Wanis-St. John, Anthony. Back Channel Negotiation: Secrecy in the Middle East Process

By Badaracco, Claire | Communication Research Trends, March 2012 | Go to article overview

Wanis-St. John, Anthony. Back Channel Negotiation: Secrecy in the Middle East Process


Badaracco, Claire, Communication Research Trends


Wanis-St. John, Anthony. Back Channel Negotiation: Secrecy in the Middle East Process. Syracuse, NY: Syracuse University Press, 2011. Pp. 342. ISBN 978-0-8156-3275-7 (cloth) $39.95. and

Gerges, Fawaz A. The Rise and Fall of Al-Qaeda. New York and Oxford: Oxford University Press, 2011. Pp. 248. ISBN 978-0-1997-9065-4 (cloth) $24.95.

As these two important works of current communication scholarship detail, what is mediated remains as definitive to political cultures and public opinion about how Americans think about their enemies as what is accomplished through diplomatic channels. Both contribute to a broader understanding of the past decades of wars in the Middle East, and provide a context within which to deconstruct the glamour of war reporting in mass media as a contributing factor to normalizing violence. The fact that Americans fear without knowing the back story has multiple sources, but as both books argue, what is unknown continues to feed the anxiety that informs cultural perception.

Gerges demonstrates in a data-rich, well-argued book that the threat of Al-Qaeda is a construction of American media and political culture. According to a Christian Science Monitor poll, Westerners' peace of mind, shattered on September 11th 2001, is dominated by the terrorism narrative sustained by the styles of war reporting in mass media. The author argues that the fear of terrorism is much greater and more powerful than al-Qaeda's actual numbers and capabilities, diminished further by the loss of their leader, well hidden in Pakistan until his death. He argues that the dominant narrative of terrorism "trapped" President Obama into linking the identities of the Taliban and al-Qaeda, and since has justified public policy shifts toward counterterrorism, based on new fears that these unidentified enemies will unleash global pandemics using nuclear or biological warfare. "[T]here is a substantial disconnect between the dominant terrorism narrative based on perception," argues Gerges, and the reality of the threat, which is significantly smaller and primarily tactical" (p. 192). Though well considered, his political argument pales before the ongoing violence of "primarily tactical" terrorism. Yet his larger purpose, to dissect the construction of mediated perceptions that influence public defense policy is a chapter that still needs to be written.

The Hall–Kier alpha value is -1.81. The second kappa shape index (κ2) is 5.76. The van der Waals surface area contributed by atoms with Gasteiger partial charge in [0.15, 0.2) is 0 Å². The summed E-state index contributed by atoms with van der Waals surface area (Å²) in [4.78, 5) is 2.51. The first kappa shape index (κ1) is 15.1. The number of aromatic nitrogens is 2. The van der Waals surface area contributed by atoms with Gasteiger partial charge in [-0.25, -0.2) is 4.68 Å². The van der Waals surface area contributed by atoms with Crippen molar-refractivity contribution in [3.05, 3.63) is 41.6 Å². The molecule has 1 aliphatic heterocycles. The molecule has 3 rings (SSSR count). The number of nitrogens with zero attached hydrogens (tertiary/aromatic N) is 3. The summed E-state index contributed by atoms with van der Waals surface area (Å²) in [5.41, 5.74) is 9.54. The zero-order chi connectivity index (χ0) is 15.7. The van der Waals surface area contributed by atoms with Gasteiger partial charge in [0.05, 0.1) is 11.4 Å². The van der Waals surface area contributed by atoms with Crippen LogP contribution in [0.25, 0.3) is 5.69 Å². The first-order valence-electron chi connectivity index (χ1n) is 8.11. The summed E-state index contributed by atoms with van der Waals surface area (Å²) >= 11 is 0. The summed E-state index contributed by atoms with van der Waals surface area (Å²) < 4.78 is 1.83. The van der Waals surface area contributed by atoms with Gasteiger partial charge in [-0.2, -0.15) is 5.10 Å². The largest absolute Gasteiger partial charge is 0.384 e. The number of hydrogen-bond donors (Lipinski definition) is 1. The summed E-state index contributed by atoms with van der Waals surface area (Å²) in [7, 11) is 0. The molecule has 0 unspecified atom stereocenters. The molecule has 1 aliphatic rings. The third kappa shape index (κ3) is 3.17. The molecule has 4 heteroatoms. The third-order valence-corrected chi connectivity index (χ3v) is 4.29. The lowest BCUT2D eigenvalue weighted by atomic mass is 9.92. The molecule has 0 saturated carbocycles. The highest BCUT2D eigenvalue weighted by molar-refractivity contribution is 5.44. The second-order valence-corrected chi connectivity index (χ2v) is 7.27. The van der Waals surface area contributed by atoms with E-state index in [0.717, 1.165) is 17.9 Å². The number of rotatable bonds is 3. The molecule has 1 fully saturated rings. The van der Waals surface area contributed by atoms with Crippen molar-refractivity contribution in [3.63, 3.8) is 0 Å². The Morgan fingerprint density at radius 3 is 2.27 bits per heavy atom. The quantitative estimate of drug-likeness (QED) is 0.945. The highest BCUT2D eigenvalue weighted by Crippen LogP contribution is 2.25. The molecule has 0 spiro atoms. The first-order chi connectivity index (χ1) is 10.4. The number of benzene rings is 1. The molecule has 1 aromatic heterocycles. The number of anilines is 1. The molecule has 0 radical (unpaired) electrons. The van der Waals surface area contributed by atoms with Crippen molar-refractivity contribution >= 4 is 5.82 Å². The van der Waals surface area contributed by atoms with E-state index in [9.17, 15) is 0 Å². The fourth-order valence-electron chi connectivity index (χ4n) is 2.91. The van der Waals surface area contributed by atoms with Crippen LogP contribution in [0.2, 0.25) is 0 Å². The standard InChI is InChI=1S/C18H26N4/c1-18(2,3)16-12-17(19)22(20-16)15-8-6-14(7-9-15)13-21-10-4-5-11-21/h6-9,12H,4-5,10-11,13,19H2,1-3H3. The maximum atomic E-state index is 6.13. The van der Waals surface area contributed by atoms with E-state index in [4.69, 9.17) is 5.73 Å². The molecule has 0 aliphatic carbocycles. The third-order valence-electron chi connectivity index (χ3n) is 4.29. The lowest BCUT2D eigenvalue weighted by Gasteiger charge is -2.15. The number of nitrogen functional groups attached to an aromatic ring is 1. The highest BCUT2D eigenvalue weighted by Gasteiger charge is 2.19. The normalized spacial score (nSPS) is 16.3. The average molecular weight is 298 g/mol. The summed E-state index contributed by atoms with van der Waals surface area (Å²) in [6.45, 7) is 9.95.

Wanis-St. John's scholarship about the Palestinian-Israeli peace process represents a decade long devotion to scholarship, using government documents, and interviews with key negotiators. …

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